On Thursday, May 4 at 19:30 GMT:
Wikipedia, the largest online encyclopedia in the world, has been one of the most visited websites in the world for years. It is probably the first result that pops up in an internet search. And since 2001, the “Free Encyclopaedia” has become an important resource for online discovery and research.
But more than 80% of Wikipedia’s volunteer editors are male, and gender inequality is reflected in the articles, say Wikipedians who are working to address the site’s gender bias and lack of inclusiveness.
Over the years, the Wikimedia Foundation and others have made numerous efforts to encourage more articles and quotes aimed at highlighting women’s achievements.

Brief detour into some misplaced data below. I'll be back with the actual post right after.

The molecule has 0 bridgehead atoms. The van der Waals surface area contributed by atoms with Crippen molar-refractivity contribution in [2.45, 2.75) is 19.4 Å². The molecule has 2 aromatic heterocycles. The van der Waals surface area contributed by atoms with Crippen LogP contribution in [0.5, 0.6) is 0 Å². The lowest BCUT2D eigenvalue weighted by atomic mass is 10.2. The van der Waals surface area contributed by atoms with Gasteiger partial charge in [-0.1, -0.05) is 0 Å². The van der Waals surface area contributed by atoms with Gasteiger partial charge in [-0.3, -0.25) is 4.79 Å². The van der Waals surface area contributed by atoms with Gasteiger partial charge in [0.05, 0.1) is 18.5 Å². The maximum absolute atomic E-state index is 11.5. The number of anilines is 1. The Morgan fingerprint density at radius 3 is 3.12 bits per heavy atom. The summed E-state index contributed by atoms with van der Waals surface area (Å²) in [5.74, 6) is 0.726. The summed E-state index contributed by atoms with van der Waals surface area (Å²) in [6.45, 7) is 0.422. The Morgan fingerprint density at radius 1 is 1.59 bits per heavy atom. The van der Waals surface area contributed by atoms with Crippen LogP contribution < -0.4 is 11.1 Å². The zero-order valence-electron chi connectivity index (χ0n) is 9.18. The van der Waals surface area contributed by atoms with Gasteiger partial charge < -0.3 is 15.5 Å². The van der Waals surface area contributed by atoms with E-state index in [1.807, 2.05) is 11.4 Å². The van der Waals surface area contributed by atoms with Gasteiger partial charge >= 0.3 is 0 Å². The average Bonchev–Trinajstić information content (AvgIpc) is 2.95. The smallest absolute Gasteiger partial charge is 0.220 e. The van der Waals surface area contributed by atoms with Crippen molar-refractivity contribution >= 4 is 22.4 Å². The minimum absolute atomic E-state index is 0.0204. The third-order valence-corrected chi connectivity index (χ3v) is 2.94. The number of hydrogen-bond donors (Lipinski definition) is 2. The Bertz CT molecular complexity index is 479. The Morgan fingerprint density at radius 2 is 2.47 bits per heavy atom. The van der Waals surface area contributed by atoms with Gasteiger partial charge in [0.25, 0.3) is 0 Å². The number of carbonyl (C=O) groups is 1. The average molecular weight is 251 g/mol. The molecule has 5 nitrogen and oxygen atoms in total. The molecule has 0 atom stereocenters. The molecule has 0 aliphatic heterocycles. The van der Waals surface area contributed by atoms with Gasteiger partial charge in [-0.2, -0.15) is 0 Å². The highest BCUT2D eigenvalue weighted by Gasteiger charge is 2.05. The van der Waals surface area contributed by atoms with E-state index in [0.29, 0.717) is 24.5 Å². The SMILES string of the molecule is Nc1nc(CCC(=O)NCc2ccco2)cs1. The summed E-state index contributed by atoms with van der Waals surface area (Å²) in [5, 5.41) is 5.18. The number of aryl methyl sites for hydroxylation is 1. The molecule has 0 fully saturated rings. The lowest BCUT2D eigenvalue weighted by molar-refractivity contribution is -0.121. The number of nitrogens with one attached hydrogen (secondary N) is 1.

Wikipedia articles about women are less likely to be accepted and annotated by the online community of editors. A 2021 study found that 41% of Wikipedia biographies nominated for deletion were about women. That figure seems staggering considering that only 19% of published Wikipedia biographies are about women, according to the Wikiproject Women in Red.
On this episode of The Stream, we take a look at some editing initiatives working to combat gender bias, one Wikipedia article at a time.
In this episode of The Stream we speak with:
jessica wade, @jesswade
Researcher, Imperial College London
Rosie Stephenson-Goodknight, @rosiestep
Director, Wikimedia Foundation
Kira Wisniewski, @artandfeminism
Executive Director, Art+Feminism